Join John Ullmen for an in-depth discussion in this video Increasing empathy and trust, part of Communication Foundations (2013).
- Imagine someone in your office gets promoted, he isn't a personal friend, but you know him. What's the first thing you say to him? "Congratulations." Right? Easy. But what's the second thing you say? I learned this experiment from my mentor, Professor Sam Culbert, who says, "There's a single correct answer." I've done this activity many times in organizations, I ask people to write their answers anonymously. Typical answers are, "You deserved it." or "I'm so happy for you." or "You must be thrilled." None is the best answer.
Why not? Because they reflect the perspective of the person doing the congratulating, not the person getting promoted. Even responses like, "How can I help you?" as the second thing you say is easily seen as premature and self serving. Trying to get on his good side. After congratulations, Sam says, "Ask "an empathy question." You say, "Congratulations." He says, "Thanks." And then you ask, "What does it mean for you?" Go for empathy. Find out what he thinks and feels instead of making assumptions.
Maybe he's scared about it. Maybe he fears the additional responsibilities. Maybe he's anxious about harder work, or more travel, or concerned about his new boss. Remember, it's his promotion, not ours. And it's not just promotions. Empathy openings like this come up all the time if we'll notice, and they're golden opportunities to build trust and relationship that others miss. Here's what to do. To increase empathy, you want to get others on three different levels. Get the person, get their situation, and get their path to progress.
First, get the person. Show that you understand the person as a unique individual. Be genuinely interested in their goals, priorities, interests, needs, motives, strengths, development areas, and concerns. Show you're intellectually open to their thoughts, ideas, analysis, and logic. Ask, "What do you think?" "What's your take on this?" "I want to make sure if I'm following you, "tell me if I've got this right." Also, be emotionally open to their feelings, attitudes, passions, drives, and values. Just like in the "What's the second "thing you say" situation, seek to understand what they're experiencing and why they feel the way they do.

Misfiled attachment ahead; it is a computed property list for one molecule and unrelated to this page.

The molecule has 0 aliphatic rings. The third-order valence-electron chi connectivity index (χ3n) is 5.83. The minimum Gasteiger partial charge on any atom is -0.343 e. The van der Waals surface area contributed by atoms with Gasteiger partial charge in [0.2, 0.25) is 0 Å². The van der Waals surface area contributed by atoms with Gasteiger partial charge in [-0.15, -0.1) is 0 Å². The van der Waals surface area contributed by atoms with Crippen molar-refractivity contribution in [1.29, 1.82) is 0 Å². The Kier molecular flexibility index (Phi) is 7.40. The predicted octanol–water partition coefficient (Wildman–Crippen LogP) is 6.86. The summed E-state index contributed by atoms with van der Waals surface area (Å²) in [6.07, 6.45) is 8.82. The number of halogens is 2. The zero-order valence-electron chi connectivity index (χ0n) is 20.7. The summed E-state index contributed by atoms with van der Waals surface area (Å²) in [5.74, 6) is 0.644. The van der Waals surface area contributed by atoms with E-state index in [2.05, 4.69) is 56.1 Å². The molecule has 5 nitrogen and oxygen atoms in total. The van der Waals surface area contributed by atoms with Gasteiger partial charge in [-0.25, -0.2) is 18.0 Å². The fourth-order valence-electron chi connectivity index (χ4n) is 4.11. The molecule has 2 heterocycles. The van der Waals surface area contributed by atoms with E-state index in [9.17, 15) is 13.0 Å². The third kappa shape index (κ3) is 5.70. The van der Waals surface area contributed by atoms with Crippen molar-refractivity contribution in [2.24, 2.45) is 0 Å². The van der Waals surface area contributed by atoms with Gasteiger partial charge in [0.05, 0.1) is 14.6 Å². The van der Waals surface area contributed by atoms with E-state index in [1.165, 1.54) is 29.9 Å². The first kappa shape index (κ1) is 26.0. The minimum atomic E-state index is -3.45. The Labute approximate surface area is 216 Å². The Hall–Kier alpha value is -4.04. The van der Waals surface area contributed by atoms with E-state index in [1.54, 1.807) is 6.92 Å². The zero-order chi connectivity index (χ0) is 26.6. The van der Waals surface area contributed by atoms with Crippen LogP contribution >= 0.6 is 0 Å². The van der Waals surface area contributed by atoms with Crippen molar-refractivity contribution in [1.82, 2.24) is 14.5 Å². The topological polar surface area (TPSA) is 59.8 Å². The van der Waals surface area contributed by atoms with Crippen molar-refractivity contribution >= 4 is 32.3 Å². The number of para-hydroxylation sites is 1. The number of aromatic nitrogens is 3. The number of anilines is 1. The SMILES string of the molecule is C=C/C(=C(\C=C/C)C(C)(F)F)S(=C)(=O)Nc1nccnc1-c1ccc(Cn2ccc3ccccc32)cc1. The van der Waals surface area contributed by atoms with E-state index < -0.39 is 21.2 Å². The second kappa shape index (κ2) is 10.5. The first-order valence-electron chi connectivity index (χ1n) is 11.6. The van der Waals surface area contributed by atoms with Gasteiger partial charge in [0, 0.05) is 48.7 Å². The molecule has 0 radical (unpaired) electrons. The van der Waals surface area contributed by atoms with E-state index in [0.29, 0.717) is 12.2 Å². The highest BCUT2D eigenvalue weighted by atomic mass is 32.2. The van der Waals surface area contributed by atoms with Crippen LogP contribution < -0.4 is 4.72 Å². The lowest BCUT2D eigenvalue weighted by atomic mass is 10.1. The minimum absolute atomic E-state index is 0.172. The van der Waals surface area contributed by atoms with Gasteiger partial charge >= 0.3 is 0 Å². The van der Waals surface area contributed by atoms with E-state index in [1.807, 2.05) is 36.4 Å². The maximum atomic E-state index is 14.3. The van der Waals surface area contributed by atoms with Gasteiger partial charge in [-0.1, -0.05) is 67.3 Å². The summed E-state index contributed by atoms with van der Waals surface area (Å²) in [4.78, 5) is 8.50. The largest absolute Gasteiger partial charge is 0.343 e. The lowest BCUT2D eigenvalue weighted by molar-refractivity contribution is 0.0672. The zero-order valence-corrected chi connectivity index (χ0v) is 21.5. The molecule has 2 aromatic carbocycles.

Ask them, "How are you feeling about this?" "What's at stake for you here?" "What's the most important thing for you about this?" However they respond, acknowledge the emotion, and help them feel felt. Simply say, "You sound really happy." or, "That seems really frustrating." They'll agree or clarify, either is fine, because it feels great to be understood. Or at least to know that someone's trying. When you do this right, the "Get the Person" stage, they say, or indicate with their body language, "You actually understand where I'm coming from on this." And that's what you're going for.
Second, get their situation. Show you understand the circumstances they're in, and the opportunities and challenges they face. Just like before, be open, interested, and demonstrative, this time about their situation. Ask things like, "What's happening?", "Who's involved?", "What's at stake?", What are their timelines? What do they need to overcome? Grasp the person's reality in a way that rings true to them. The standard of success here is that they say or indicate, "You actually understand "what I'm dealing with here." Now, that's a great place to be.
Now think about how it applies to you. How you value the people who make the effort to genuinely get you, instead of get something out of you, who really try to understand your situation without imposing their evaluation. These people stand out in a very positive way, and you can to with others. Plus, when you get the person and their situation, you position yourself to add even more value going forward. And that's the third Get. Get their path to progress. Now, this is not about jumping to solutions for them or pressing your answers and perspectives on them, it's simply encouraging their progress on their own terms.
You don't have to figure anything out for them, just show up as someone that genuinely wants them to make progress. This is so much more powerful than it might seem. Teresa Amabile, from Harvard's research, with Steven Kramer stands out. Studying multiple companies over ten years, analyzing thousands of journal entries, they found of all the things that can boost emotions, motivation, and perceptions during a work day, the single most important is making progress in meaningful work. That's the number one factor. Check out their book, The Progress Principle.
Over three quarters of what people judge to be their best days were triggered by making progress. Over two thirds of their worst days were triggered by set backs. Be an ally for any progress, however small, it's big. Ask, encourage, offer to help if you can. They'll thank you, and you'll hear comments along the lines of, "I think I can do this." Get their path to progress. It's the best Get you can give at work. So, whether the person just got promoted, or it's just another day, and whether it's after the first, second, or tenth thing that you say to them, build empathy by getting the person, their situation, and their path to progress, and you'll get more appreciation, trust, and stronger relationships in return.
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- Managing the intent-impact gap
- Designing the content of your message
- Improving vocal delivery
- Adjusting your body language
- Being politically savvy
- Listening to what's said, what's unsaid, and how it's said
- Increasing empathy and trust
- Overcoming anxiety<br><br>
- The PMI Registered Education Provider logo is a registered mark of the Project Management Institute, Inc.